Tunesday: A Book Lover’s Playlist

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(“Killing an Arab” by The Cure is not available on Spotify)

As a lover of the arts, you may find yourself splitting your love between literature and music. However, there’s no reason to feel yourself being pulled in different directions, because the two are often connected in so many different ways. Not only is the line between poetry and lyrics often blurred, but many music artists have been inspired by various literary works. This results in plenty of songs for book lovers to resonate with.

“Breezeblocks” by alt-J

The first single from the synth-infused indie rock band directly references the children’s book, “Where the Wild Things Are” by Maurice Sendak. The book’s presence in the song is clear, from the asking of “Do you know where the wild things go?” to passionately declaring “Please don’t go, I’ll eat you whole / I love you so” repeatedly before the song ends. The latter is pulling from a line said by the beasts at the end of the novel. Speaking to Interview Magazine, the band discusses being drawn to the idea of “threaten(ing) cannibalism to have that person — it’s a powerful image.” The upbeat tempo and cyclical rhythmic quality reflect the desperation of running after and trying to grasp something you feel yourself losing.

“I Wanna Be Yours” by Arctic Monkeys

This soothing yet electric closing track of the band’s most recent album, AM, is not actually the work of lyricist Alex Turner. Instead, the singer is directly stating the lines written by John Cooper Clarke in his poem of the same name. In Clarke’s poem, the speaker addresses his lover, using a list of metaphors to declare his devotion, ranging from a Ford Cortina that will never rust to a Teddy Bear to be taken with everywhere. Two of the stanzas from the poem are used for the verses, while Turner adds in the line, “Secrets I have held in my heart / Are harder to hide than I thought” and emphasizes the key line of “I wanna be yours” with added repetition. By transforming this poem into a song, a voice is given to the pleading speaker. Turner’s voice presents a surprising calmness that contrasts the urgency that the poem seems to embody, adding a complexity that doesn’t exist when the text stands on its own. Clarke’s poem can be read in full here.

“Killing an Arab” by The Cure

This early single by The Cure is blatantly inspired by Albert Camus’ “The Stranger,” a book you likely had to read in high school, but also probably loved. “The Stranger” follows the emotionless character of Meursault as he finds himself killing an Arab in a senseless murder and the aftermath that follows. The lyrics to The Cure’s take on this text directly reference the events of the plot, starting with the opening of the song, “Standing on the beach / With a gun in my hand.” The song goes on to address the key detail of Meursault’s act — the sun being in his eyes — as well as the existentialist element of the novel with the lines, “Staring at the sky / Staring at the sun / Whichever I choose / It amounts to the same / Absolutely nothing.”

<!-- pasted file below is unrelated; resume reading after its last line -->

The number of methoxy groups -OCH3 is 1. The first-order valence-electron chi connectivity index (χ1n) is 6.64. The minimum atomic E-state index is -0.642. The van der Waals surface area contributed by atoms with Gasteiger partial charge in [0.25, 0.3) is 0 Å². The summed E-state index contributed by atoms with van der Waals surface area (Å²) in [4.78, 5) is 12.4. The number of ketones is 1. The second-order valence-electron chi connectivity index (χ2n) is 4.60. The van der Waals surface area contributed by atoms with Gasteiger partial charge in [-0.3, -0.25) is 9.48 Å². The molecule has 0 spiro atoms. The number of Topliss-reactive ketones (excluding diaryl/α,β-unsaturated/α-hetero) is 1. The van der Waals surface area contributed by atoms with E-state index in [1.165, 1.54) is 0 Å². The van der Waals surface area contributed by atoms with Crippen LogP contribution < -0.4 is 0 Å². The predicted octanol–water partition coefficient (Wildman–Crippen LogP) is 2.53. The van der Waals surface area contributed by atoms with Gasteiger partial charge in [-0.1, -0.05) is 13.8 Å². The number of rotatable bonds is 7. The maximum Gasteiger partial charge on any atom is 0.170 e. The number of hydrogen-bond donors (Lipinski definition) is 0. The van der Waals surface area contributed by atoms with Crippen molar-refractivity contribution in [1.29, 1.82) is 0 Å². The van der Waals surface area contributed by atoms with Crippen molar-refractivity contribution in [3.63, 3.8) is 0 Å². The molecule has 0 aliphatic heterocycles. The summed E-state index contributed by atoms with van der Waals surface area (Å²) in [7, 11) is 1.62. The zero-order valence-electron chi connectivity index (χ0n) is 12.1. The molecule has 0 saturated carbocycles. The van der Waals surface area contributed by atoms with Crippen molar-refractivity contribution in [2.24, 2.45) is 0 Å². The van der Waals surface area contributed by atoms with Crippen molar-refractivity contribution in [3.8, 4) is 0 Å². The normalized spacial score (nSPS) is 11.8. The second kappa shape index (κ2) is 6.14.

“It’s Never Over (Oh Orpheus)” by Arcade Fire

In the well-known Greek myth, Orpheus tries to retrieve his love, Eurydice, from the Underworld. The one condition given to allow Eurydice to leave is that Orpheus must not look back at Eurydice until they are out of the Underworld. Orpheus is unable to do so and looks back at Eurydice anyway, which cements her place in the Underworld, directly clashing with what Orpheus set out to do. Arcade Fire’s six minute rendition chronicles the tale, taking on the perspectives of both lovers, starting with Eurydice pleading to her lover, “I’m behind you / Don’t turn around.” She tells him again and again to “Just wait until it’s over / Wait until it’s through.” And with Orpheus’s fateful move of looking back at her comes the realization for both of them that “It’s never over.”

“Soma” by The Strokes

If you’ve read “Brave New World” by Aldous Huxley, you have probably caught onto The Strokes referencing a key component of the novel with its song, “Soma.” The title refers to the fictional drug that is highly prevalent within the 1932 novel. From the first line, “Soma is what they take when / Hard times opened their eyes,” through the rest of the song, listeners find themselves pondering how the reference to the novel connects to what is being expressed through the lyrics of the song. By not including any other direct references to the novel outside of the title, The Strokes seem to be merging this fictional drug with the real world of the listener.  

“This Book is a Movie” by Spoon

This song off of Spoon’s Girls Can Tell is entirely instrumental with a consistent mellow rock sound throughout. As a song with no lyrics, the only indication that it is literary-inspired in any way is its title. Not only does it bring together two art forms of literature and music, but brings in a third: film. The listener is left to analyze this convergence however they please, based only on the title given and the music itself. Whether the song evokes interpretive thought in the listener or results in mere listening absorption, Spoon provides three-plus minutes for listeners to get lost in their own minds, whatever that may mean. And what’s more literary than that?

https://youtu.be/uxaPpdbM7Ks

Contact Nikki Munoz at [email protected].